Wednesday, August 15, 2007

Where to build?

A few weeks ago as England was under several feet of water, we had stern lectures about the disappearance of gardens. Paving over gardens for car parking or suchlike reduces the area of grass and soil which rainwater can easily drain through.
Today, as the need for more houses becomes ever more acute, we are told that the green belt must be built on. But won't doing that be much, much worse for drainage than paving over some gardens?
And all the time, brown field sites (that's derelict and/or flattened buildings in urban areas to you and me) stand idle. There's a reason for this. The land these areas occupy is increasing in value all the time, but doesn't attract the taxman's attention until such time it's built on when the buildings become taxable assets (yes I've just read Private Eye which includes an illuminating letter on this subject). Rather, such sites are generally turned over for car parking, if anything at all.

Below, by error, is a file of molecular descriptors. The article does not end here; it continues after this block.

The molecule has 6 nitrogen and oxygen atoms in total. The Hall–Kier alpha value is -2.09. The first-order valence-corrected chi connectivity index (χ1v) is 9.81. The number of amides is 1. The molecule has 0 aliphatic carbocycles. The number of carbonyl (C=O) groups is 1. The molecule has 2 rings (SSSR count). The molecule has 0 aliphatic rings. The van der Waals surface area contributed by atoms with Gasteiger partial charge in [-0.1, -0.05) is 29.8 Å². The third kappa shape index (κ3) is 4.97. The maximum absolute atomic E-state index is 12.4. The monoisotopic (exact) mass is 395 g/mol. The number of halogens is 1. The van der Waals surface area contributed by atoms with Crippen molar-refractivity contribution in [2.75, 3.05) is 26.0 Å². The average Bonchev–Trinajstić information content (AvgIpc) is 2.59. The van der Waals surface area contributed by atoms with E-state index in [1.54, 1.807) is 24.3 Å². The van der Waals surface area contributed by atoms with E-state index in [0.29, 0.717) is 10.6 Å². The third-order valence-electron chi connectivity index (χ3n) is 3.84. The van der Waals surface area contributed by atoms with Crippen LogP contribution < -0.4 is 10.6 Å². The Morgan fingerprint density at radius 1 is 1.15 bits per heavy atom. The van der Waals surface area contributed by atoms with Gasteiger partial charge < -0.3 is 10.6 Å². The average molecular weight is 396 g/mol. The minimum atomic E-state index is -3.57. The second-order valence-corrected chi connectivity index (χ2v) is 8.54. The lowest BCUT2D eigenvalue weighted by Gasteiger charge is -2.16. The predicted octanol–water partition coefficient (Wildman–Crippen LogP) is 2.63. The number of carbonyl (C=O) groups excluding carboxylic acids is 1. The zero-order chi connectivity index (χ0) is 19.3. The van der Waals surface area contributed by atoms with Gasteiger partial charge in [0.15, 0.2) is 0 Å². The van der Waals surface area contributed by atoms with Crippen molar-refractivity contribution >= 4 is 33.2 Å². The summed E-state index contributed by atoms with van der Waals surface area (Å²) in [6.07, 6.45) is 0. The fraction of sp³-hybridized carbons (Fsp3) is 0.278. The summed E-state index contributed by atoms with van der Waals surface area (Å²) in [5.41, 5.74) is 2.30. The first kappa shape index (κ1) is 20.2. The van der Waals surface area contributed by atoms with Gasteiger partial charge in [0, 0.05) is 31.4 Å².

Like a small section of a sudoku puzzle, there's one way these three things - not increasing flood risk, protecting the green belt and having large swathes of urban land stand (relatively) idle - to fit together in harmony. The methods proposed over the last few weeks are not the right way to do it. You end up with two twos in the same column (sudoku analogy stretched to snapping point. Ending it now).


Gary said...

Guilty as charge - my recent decking project now means that my garden is completely covered in wood.

John_D said...

You've finished it?

Gary said...

Yes - for now.

I have my eye on the bit down the side of the garage though...